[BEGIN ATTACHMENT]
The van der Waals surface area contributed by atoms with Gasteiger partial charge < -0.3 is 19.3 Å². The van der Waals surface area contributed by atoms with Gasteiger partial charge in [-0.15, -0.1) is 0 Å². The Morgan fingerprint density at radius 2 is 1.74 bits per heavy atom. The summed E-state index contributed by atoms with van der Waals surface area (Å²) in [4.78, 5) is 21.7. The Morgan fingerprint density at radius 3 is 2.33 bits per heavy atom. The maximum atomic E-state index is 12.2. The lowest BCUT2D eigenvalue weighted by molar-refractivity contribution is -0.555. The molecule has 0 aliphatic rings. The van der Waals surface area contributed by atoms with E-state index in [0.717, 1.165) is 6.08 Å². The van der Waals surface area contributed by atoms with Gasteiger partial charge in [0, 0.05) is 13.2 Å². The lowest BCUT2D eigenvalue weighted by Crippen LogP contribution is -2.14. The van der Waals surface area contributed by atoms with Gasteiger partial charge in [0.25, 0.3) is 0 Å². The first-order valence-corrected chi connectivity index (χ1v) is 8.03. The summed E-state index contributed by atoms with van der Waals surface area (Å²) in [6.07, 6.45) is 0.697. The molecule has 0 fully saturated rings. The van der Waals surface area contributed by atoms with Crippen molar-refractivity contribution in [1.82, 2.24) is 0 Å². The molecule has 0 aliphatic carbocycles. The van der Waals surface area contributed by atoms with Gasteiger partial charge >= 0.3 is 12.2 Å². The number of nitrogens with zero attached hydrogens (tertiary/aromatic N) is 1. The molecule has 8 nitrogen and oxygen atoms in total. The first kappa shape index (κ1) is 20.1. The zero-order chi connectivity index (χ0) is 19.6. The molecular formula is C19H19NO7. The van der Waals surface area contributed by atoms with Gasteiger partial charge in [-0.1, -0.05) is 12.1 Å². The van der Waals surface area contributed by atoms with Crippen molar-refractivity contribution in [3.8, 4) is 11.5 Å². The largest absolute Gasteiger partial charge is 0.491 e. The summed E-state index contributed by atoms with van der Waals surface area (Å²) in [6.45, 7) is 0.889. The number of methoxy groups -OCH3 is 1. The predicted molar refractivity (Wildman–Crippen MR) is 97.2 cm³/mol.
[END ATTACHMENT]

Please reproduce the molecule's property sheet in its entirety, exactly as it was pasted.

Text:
The van der Waals surface area contributed by atoms with Gasteiger partial charge < -0.3 is 19.3 Å². The van der Waals surface area contributed by atoms with Gasteiger partial charge in [-0.15, -0.1) is 0 Å². The Morgan fingerprint density at radius 2 is 1.74 bits per heavy atom. The summed E-state index contributed by atoms with van der Waals surface area (Å²) in [4.78, 5) is 21.7. The Morgan fingerprint density at radius 3 is 2.33 bits per heavy atom. The maximum atomic E-state index is 12.2. The lowest BCUT2D eigenvalue weighted by molar-refractivity contribution is -0.555. The molecule has 0 aliphatic rings. The van der Waals surface area contributed by atoms with E-state index in [0.717, 1.165) is 6.08 Å². The van der Waals surface area contributed by atoms with Gasteiger partial charge in [0, 0.05) is 13.2 Å². The lowest BCUT2D eigenvalue weighted by Crippen LogP contribution is -2.14. The van der Waals surface area contributed by atoms with Gasteiger partial charge in [0.25, 0.3) is 0 Å². The first-order valence-corrected chi connectivity index (χ1v) is 8.03. The summed E-state index contributed by atoms with van der Waals surface area (Å²) in [6.07, 6.45) is 0.697. The molecule has 0 fully saturated rings. The van der Waals surface area contributed by atoms with Crippen molar-refractivity contribution in [1.82, 2.24) is 0 Å². The molecule has 0 aliphatic carbocycles. The van der Waals surface area contributed by atoms with Gasteiger partial charge >= 0.3 is 12.2 Å². The number of nitrogens with zero attached hydrogens (tertiary/aromatic N) is 1. The molecule has 8 nitrogen and oxygen atoms in total. The first kappa shape index (κ1) is 20.1. The zero-order chi connectivity index (χ0) is 19.6. The molecular formula is C19H19NO7. The van der Waals surface area contributed by atoms with Gasteiger partial charge in [-0.1, -0.05) is 12.1 Å². The van der Waals surface area contributed by atoms with Crippen molar-refractivity contribution in [3.8, 4) is 11.5 Å². The largest absolute Gasteiger partial charge is 0.491 e. The summed E-state index contributed by atoms with van der Waals surface area (Å²) in [6.45, 7) is 0.889. The number of methoxy groups -OCH3 is 1. The predicted molar refractivity (Wildman–Crippen MR) is 97.2 cm³/mol.